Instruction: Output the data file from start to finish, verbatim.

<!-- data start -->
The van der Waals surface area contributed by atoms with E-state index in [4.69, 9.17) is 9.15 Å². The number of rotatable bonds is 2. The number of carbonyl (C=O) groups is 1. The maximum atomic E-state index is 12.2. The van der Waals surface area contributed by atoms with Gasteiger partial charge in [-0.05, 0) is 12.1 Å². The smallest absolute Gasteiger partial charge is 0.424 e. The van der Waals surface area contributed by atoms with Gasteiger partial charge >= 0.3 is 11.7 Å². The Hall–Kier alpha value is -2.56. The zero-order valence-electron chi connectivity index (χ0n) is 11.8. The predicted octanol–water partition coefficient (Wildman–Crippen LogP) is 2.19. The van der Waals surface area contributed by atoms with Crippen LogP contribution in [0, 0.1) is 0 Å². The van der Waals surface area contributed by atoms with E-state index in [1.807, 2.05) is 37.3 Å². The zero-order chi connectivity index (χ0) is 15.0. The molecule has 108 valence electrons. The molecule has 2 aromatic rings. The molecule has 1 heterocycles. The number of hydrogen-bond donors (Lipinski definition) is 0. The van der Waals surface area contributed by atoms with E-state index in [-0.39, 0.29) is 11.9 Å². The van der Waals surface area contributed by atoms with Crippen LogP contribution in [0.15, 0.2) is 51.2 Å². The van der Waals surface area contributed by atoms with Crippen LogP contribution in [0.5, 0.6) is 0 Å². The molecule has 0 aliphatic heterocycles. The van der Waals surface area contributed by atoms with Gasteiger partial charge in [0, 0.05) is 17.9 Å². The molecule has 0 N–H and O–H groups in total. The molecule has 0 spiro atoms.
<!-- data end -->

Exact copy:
The van der Waals surface area contributed by atoms with E-state index in [4.69, 9.17) is 9.15 Å². The number of rotatable bonds is 2. The number of carbonyl (C=O) groups is 1. The maximum atomic E-state index is 12.2. The van der Waals surface area contributed by atoms with Gasteiger partial charge in [-0.05, 0) is 12.1 Å². The smallest absolute Gasteiger partial charge is 0.424 e. The van der Waals surface area contributed by atoms with Gasteiger partial charge >= 0.3 is 11.7 Å². The Hall–Kier alpha value is -2.56. The zero-order valence-electron chi connectivity index (χ0n) is 11.8. The predicted octanol–water partition coefficient (Wildman–Crippen LogP) is 2.19. The van der Waals surface area contributed by atoms with Crippen LogP contribution in [0, 0.1) is 0 Å². The van der Waals surface area contributed by atoms with E-state index in [1.807, 2.05) is 37.3 Å². The zero-order chi connectivity index (χ0) is 15.0. The molecule has 108 valence electrons. The molecule has 2 aromatic rings. The molecule has 1 heterocycles. The number of hydrogen-bond donors (Lipinski definition) is 0. The van der Waals surface area contributed by atoms with E-state index in [-0.39, 0.29) is 11.9 Å². The van der Waals surface area contributed by atoms with Crippen LogP contribution in [0.15, 0.2) is 51.2 Å². The van der Waals surface area contributed by atoms with Crippen LogP contribution in [0.5, 0.6) is 0 Å². The molecule has 0 aliphatic heterocycles. The van der Waals surface area contributed by atoms with Gasteiger partial charge in [0, 0.05) is 17.9 Å². The molecule has 0 N–H and O–H groups in total. The molecule has 0 spiro atoms.